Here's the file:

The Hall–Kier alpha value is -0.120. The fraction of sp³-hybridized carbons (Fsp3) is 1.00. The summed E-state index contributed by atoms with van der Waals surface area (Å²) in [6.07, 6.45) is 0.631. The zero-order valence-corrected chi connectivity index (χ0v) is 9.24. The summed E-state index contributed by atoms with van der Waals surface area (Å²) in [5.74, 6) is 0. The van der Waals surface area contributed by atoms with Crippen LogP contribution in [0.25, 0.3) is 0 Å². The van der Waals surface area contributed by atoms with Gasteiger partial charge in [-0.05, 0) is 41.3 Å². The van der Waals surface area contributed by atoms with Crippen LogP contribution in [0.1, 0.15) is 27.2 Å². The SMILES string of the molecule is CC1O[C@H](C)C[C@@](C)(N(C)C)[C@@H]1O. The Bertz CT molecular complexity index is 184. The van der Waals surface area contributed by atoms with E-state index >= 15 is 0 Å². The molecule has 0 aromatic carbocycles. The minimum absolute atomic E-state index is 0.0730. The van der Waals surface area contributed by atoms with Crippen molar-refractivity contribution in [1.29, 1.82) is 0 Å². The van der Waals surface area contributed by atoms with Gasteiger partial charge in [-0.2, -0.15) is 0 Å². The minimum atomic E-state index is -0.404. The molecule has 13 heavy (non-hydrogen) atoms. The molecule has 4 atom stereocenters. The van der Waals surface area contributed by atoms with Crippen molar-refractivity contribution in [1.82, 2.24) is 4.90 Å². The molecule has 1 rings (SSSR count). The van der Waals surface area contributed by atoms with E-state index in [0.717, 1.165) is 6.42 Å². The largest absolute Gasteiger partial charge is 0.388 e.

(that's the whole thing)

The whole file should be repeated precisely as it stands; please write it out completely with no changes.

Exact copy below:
The Hall–Kier alpha value is -0.120. The fraction of sp³-hybridized carbons (Fsp3) is 1.00. The summed E-state index contributed by atoms with van der Waals surface area (Å²) in [6.07, 6.45) is 0.631. The zero-order valence-corrected chi connectivity index (χ0v) is 9.24. The summed E-state index contributed by atoms with van der Waals surface area (Å²) in [5.74, 6) is 0. The van der Waals surface area contributed by atoms with Crippen LogP contribution in [0.25, 0.3) is 0 Å². The van der Waals surface area contributed by atoms with Gasteiger partial charge in [-0.05, 0) is 41.3 Å². The van der Waals surface area contributed by atoms with Crippen LogP contribution in [0.1, 0.15) is 27.2 Å². The SMILES string of the molecule is CC1O[C@H](C)C[C@@](C)(N(C)C)[C@@H]1O. The Bertz CT molecular complexity index is 184. The van der Waals surface area contributed by atoms with E-state index >= 15 is 0 Å². The molecule has 0 aromatic carbocycles. The minimum absolute atomic E-state index is 0.0730. The van der Waals surface area contributed by atoms with Crippen molar-refractivity contribution in [1.29, 1.82) is 0 Å². The van der Waals surface area contributed by atoms with Gasteiger partial charge in [-0.2, -0.15) is 0 Å². The minimum atomic E-state index is -0.404. The molecule has 13 heavy (non-hydrogen) atoms. The molecule has 4 atom stereocenters. The van der Waals surface area contributed by atoms with Crippen molar-refractivity contribution in [1.82, 2.24) is 4.90 Å². The molecule has 1 rings (SSSR count). The van der Waals surface area contributed by atoms with E-state index in [0.717, 1.165) is 6.42 Å². The largest absolute Gasteiger partial charge is 0.388 e.